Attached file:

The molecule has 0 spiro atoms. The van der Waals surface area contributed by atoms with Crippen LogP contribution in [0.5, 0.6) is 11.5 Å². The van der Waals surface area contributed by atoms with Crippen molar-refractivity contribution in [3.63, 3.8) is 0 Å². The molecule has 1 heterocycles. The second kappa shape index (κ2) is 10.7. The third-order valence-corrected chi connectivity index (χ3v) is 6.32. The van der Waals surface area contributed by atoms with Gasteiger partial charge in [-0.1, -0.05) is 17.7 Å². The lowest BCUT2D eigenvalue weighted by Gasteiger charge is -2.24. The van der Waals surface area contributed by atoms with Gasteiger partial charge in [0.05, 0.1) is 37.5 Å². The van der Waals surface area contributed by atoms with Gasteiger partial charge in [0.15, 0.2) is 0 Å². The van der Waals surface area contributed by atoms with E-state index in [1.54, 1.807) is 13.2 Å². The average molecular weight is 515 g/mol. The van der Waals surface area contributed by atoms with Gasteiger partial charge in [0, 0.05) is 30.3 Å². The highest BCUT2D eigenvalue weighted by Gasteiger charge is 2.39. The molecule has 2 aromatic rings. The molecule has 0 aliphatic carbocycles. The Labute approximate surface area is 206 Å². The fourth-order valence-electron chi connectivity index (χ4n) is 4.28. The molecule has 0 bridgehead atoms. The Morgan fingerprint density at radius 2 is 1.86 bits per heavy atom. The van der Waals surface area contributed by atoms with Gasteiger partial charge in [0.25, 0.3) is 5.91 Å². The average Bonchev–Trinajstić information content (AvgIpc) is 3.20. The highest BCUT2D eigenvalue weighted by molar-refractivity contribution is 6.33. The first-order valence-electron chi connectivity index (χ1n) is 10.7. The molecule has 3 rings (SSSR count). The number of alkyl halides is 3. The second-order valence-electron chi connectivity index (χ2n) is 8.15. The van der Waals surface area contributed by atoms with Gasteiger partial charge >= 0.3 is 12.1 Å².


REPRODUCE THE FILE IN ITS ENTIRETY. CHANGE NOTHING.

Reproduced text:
The molecule has 0 spiro atoms. The van der Waals surface area contributed by atoms with Crippen LogP contribution in [0.5, 0.6) is 11.5 Å². The van der Waals surface area contributed by atoms with Crippen molar-refractivity contribution in [3.63, 3.8) is 0 Å². The molecule has 1 heterocycles. The second kappa shape index (κ2) is 10.7. The third-order valence-corrected chi connectivity index (χ3v) is 6.32. The van der Waals surface area contributed by atoms with Gasteiger partial charge in [-0.1, -0.05) is 17.7 Å². The lowest BCUT2D eigenvalue weighted by Gasteiger charge is -2.24. The van der Waals surface area contributed by atoms with Gasteiger partial charge in [0.05, 0.1) is 37.5 Å². The van der Waals surface area contributed by atoms with Gasteiger partial charge in [0.15, 0.2) is 0 Å². The van der Waals surface area contributed by atoms with E-state index in [1.54, 1.807) is 13.2 Å². The average molecular weight is 515 g/mol. The van der Waals surface area contributed by atoms with Gasteiger partial charge in [0, 0.05) is 30.3 Å². The highest BCUT2D eigenvalue weighted by Gasteiger charge is 2.39. The molecule has 2 aromatic rings. The molecule has 0 aliphatic carbocycles. The Labute approximate surface area is 206 Å². The fourth-order valence-electron chi connectivity index (χ4n) is 4.28. The molecule has 0 bridgehead atoms. The Morgan fingerprint density at radius 2 is 1.86 bits per heavy atom. The van der Waals surface area contributed by atoms with Gasteiger partial charge in [0.25, 0.3) is 5.91 Å². The average Bonchev–Trinajstić information content (AvgIpc) is 3.20. The highest BCUT2D eigenvalue weighted by molar-refractivity contribution is 6.33. The first-order valence-electron chi connectivity index (χ1n) is 10.7. The molecule has 3 rings (SSSR count). The number of alkyl halides is 3. The second-order valence-electron chi connectivity index (χ2n) is 8.15. The van der Waals surface area contributed by atoms with Gasteiger partial charge >= 0.3 is 12.1 Å².